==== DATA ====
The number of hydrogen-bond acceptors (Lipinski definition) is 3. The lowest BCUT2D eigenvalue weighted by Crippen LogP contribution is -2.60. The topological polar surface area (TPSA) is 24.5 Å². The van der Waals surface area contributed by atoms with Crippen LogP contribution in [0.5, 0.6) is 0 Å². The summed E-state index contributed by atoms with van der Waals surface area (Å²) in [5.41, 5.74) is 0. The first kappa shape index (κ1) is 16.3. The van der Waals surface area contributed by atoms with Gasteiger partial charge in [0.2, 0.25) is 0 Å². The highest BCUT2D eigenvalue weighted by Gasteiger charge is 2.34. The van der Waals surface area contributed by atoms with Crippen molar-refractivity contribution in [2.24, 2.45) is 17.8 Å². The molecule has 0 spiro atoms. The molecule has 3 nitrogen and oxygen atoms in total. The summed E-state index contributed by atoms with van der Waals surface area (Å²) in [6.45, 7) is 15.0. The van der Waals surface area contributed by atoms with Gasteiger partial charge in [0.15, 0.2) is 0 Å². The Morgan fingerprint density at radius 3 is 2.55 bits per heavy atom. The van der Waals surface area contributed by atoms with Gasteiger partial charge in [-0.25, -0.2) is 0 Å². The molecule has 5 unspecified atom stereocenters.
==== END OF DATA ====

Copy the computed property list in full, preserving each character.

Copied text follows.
The number of hydrogen-bond acceptors (Lipinski definition) is 3. The lowest BCUT2D eigenvalue weighted by Crippen LogP contribution is -2.60. The topological polar surface area (TPSA) is 24.5 Å². The van der Waals surface area contributed by atoms with Crippen LogP contribution in [0.5, 0.6) is 0 Å². The summed E-state index contributed by atoms with van der Waals surface area (Å²) in [5.41, 5.74) is 0. The first kappa shape index (κ1) is 16.3. The van der Waals surface area contributed by atoms with Gasteiger partial charge in [0.2, 0.25) is 0 Å². The highest BCUT2D eigenvalue weighted by Gasteiger charge is 2.34. The van der Waals surface area contributed by atoms with Crippen molar-refractivity contribution in [2.24, 2.45) is 17.8 Å². The molecule has 0 spiro atoms. The molecule has 3 nitrogen and oxygen atoms in total. The summed E-state index contributed by atoms with van der Waals surface area (Å²) in [6.45, 7) is 15.0. The van der Waals surface area contributed by atoms with Gasteiger partial charge in [0.15, 0.2) is 0 Å². The Morgan fingerprint density at radius 3 is 2.55 bits per heavy atom. The van der Waals surface area contributed by atoms with Gasteiger partial charge in [-0.25, -0.2) is 0 Å². The molecule has 5 unspecified atom stereocenters.